The author of Fifty Shades of Grey debuted at the top of Forbes 2012 top-earning authors list, this week.
E.L. James’ has made US$95 million on her S&M series, which started as fan fiction for another wildly popular (and wildly bad) series, the Twilight saga. Coming in second place on the list is James Patterson – a man who employs a team of writers to crank out his 5+ books a year. He only made US$91 million in 2012.
It takes a certain kind of writer and a certain kind of book to make this kind of money. Forbes’ reporter Jeff Bercovici explains:
“If you’re not writing in a genre with mass commercial appeal, you can pretty much forget about making the list…Writing thrillers or romances for adults is good; even better is writing fantasy fiction for young adults that spills over into the adult market.”
Get Hollywood interested in a film adaptation and you are set.
These authors’ books may be formulaic drivel, but the writers are making ridiculous large sums on their writing. I read one Danielle Steels book as an impressionable 12-year-old and have never picked up either Nora Roberts or Patterson. But I can swallow the veteran heaving breasts of Steels and Roberts as well as the first two and a half books of the phenomenon known as Twilight*. For some reason Fifty Shades of Grey is a step too far.
I have read approximately a page and a half of Fifty Shades and dozens of reviews, all of which make it clear that the writing is bad and the plot flawed. All this reading has also made it clear I am a snob when it comes right down to it.
The other week, a coworker and I argued over society’s preference for mainstream movies over quality movies. He suggested that if there were no shitty, formulaic blockbusters available, everyone would be forced to watch art films or documentaries or something else with the Palm d’Or stamp of approval. And perhaps by extension, they would learn to enjoy it.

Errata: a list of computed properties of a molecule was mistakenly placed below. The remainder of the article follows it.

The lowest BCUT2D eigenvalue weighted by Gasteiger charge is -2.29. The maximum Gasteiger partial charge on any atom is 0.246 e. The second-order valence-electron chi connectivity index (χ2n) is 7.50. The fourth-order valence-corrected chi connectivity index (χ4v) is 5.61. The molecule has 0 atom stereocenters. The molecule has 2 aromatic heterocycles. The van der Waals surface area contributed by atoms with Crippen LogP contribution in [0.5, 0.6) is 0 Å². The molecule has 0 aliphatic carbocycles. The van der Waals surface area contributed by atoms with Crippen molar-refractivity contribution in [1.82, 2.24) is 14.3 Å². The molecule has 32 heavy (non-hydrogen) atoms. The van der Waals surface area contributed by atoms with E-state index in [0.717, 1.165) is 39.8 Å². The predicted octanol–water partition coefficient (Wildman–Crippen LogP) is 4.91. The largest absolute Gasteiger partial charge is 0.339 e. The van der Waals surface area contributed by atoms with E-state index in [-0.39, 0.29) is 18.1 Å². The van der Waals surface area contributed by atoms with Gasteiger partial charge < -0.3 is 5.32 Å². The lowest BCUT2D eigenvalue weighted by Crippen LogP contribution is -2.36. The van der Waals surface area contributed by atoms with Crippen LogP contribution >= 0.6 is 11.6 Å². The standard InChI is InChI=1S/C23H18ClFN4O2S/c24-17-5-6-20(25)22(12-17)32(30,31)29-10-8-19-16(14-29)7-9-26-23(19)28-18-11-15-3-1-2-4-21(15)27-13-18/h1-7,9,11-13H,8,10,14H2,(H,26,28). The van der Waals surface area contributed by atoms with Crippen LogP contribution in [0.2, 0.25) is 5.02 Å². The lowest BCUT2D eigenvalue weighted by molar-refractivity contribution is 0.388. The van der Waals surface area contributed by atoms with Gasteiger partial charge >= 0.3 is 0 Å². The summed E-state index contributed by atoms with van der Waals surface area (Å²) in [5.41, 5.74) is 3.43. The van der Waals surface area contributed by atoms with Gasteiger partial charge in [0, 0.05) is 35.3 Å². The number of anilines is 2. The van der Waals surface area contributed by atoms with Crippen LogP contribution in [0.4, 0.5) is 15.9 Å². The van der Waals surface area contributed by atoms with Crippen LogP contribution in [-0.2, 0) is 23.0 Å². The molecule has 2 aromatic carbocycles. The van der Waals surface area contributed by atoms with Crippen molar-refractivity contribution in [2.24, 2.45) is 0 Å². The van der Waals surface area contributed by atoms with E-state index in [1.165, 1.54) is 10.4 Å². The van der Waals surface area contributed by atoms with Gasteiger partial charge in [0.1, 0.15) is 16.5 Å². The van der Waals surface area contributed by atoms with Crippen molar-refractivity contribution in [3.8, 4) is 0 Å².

I vehemently defended the shitty blockbuster, a type of film I don’t even enjoy most of the time. I argued that you can’t force people to have taste, because at the end of the day you are then forcing them to have your taste. And that is fundamentally undemocratic.
Rights and freedoms seem pretty central to the whole creative process. (Then again, doesn’t art - like grit, gumption and many other oatmeal-like words - also thrive during times of crisis? The protest song, the banned novel, the graffiti down back lanes.
Basically what my coworker was talking about was censorship. And I realize that I feel toward beach reads, chic lit and what the old timers call dime novels, as he does toward blockbuster movies. And that too is censorship.
Who am I to judge anyone for the crap they choose to put in their brains? Especially when I haven’t even taken the time to read that crap cover to cover so I can scorn it properly, legitimately?
Sometimes you just want to watch buildings blow up while muscled, half-naked men shout clichés at each other. And sometimes you just want to read a piece of badly written fan fiction that has become a multi-million dollar literary-soft porn series**.
Here’s the other thing: there are some great authors on the Forbes list. Coming third, with US$55 million to her name, is Suzanne Collins, author of the Hunger Games, and my favourite YA novelist. There is Stephen King. J.K. Rowling. George R.R. Martin. And more.
In fact, James did something kind of nifty. Something even Collins didn’t do: She beat the formula.
Most of the authors on the list have large catalogues of work behind them, and continue to write new titles at a furious pace, as Bercovici points out. James just sold a lot of books in a short period of time.
*Half way through the third book I suddenly became disgusted with myself, the increasingly absurd plot and poorly phrased dialogue, shouted “Argh!” and whipped the book across my apartment.
**Well, some people do. Not me. But some people.